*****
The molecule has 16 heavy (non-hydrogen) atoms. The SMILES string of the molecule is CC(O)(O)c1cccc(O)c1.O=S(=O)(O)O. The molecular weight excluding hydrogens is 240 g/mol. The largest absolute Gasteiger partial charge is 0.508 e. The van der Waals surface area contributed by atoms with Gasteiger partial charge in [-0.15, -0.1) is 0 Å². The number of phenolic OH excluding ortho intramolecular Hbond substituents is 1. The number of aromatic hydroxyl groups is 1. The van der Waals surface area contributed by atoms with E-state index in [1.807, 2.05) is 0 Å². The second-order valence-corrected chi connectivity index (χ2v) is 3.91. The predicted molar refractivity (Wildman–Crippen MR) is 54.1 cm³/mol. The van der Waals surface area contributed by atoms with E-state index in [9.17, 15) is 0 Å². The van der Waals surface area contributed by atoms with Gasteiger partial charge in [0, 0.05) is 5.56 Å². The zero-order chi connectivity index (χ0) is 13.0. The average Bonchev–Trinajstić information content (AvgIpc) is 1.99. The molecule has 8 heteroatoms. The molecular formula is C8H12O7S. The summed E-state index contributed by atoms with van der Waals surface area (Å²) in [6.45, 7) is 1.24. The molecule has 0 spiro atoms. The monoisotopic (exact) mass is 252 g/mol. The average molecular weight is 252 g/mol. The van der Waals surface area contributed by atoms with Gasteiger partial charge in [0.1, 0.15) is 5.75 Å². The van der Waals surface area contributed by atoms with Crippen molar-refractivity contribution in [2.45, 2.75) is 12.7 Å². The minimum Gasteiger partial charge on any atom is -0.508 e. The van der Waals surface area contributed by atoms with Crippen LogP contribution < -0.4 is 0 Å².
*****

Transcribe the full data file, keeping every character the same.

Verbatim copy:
The molecule has 16 heavy (non-hydrogen) atoms. The SMILES string of the molecule is CC(O)(O)c1cccc(O)c1.O=S(=O)(O)O. The molecular weight excluding hydrogens is 240 g/mol. The largest absolute Gasteiger partial charge is 0.508 e. The van der Waals surface area contributed by atoms with Gasteiger partial charge in [-0.15, -0.1) is 0 Å². The number of phenolic OH excluding ortho intramolecular Hbond substituents is 1. The number of aromatic hydroxyl groups is 1. The van der Waals surface area contributed by atoms with E-state index in [1.807, 2.05) is 0 Å². The second-order valence-corrected chi connectivity index (χ2v) is 3.91. The predicted molar refractivity (Wildman–Crippen MR) is 54.1 cm³/mol. The van der Waals surface area contributed by atoms with E-state index in [9.17, 15) is 0 Å². The van der Waals surface area contributed by atoms with Gasteiger partial charge in [0, 0.05) is 5.56 Å². The zero-order chi connectivity index (χ0) is 13.0. The average Bonchev–Trinajstić information content (AvgIpc) is 1.99. The molecule has 8 heteroatoms. The molecular formula is C8H12O7S. The summed E-state index contributed by atoms with van der Waals surface area (Å²) in [6.45, 7) is 1.24. The molecule has 0 spiro atoms. The monoisotopic (exact) mass is 252 g/mol. The average molecular weight is 252 g/mol. The van der Waals surface area contributed by atoms with Gasteiger partial charge in [0.1, 0.15) is 5.75 Å². The van der Waals surface area contributed by atoms with Crippen molar-refractivity contribution in [2.45, 2.75) is 12.7 Å². The minimum Gasteiger partial charge on any atom is -0.508 e. The van der Waals surface area contributed by atoms with Crippen LogP contribution < -0.4 is 0 Å².